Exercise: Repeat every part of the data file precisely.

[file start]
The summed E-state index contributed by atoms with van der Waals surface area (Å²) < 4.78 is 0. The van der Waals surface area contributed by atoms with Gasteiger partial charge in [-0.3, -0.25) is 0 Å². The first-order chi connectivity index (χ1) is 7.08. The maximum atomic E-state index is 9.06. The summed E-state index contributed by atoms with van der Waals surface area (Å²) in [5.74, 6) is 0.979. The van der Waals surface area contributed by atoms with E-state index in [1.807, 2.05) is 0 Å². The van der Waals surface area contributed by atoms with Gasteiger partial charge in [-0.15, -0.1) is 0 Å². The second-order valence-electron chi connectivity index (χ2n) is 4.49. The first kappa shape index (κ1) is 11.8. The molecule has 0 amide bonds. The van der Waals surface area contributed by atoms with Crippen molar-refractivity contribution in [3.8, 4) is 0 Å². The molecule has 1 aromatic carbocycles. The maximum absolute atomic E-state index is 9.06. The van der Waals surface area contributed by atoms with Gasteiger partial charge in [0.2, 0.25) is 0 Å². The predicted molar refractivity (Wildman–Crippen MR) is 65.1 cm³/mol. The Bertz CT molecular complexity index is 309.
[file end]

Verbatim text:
The summed E-state index contributed by atoms with van der Waals surface area (Å²) < 4.78 is 0. The van der Waals surface area contributed by atoms with Gasteiger partial charge in [-0.3, -0.25) is 0 Å². The first-order chi connectivity index (χ1) is 7.08. The maximum atomic E-state index is 9.06. The summed E-state index contributed by atoms with van der Waals surface area (Å²) in [5.74, 6) is 0.979. The van der Waals surface area contributed by atoms with E-state index in [1.807, 2.05) is 0 Å². The van der Waals surface area contributed by atoms with Gasteiger partial charge in [-0.15, -0.1) is 0 Å². The second-order valence-electron chi connectivity index (χ2n) is 4.49. The first kappa shape index (κ1) is 11.8. The molecule has 0 amide bonds. The van der Waals surface area contributed by atoms with Crippen molar-refractivity contribution in [3.8, 4) is 0 Å². The molecule has 1 aromatic carbocycles. The maximum absolute atomic E-state index is 9.06. The van der Waals surface area contributed by atoms with Gasteiger partial charge in [0.2, 0.25) is 0 Å². The predicted molar refractivity (Wildman–Crippen MR) is 65.1 cm³/mol. The Bertz CT molecular complexity index is 309.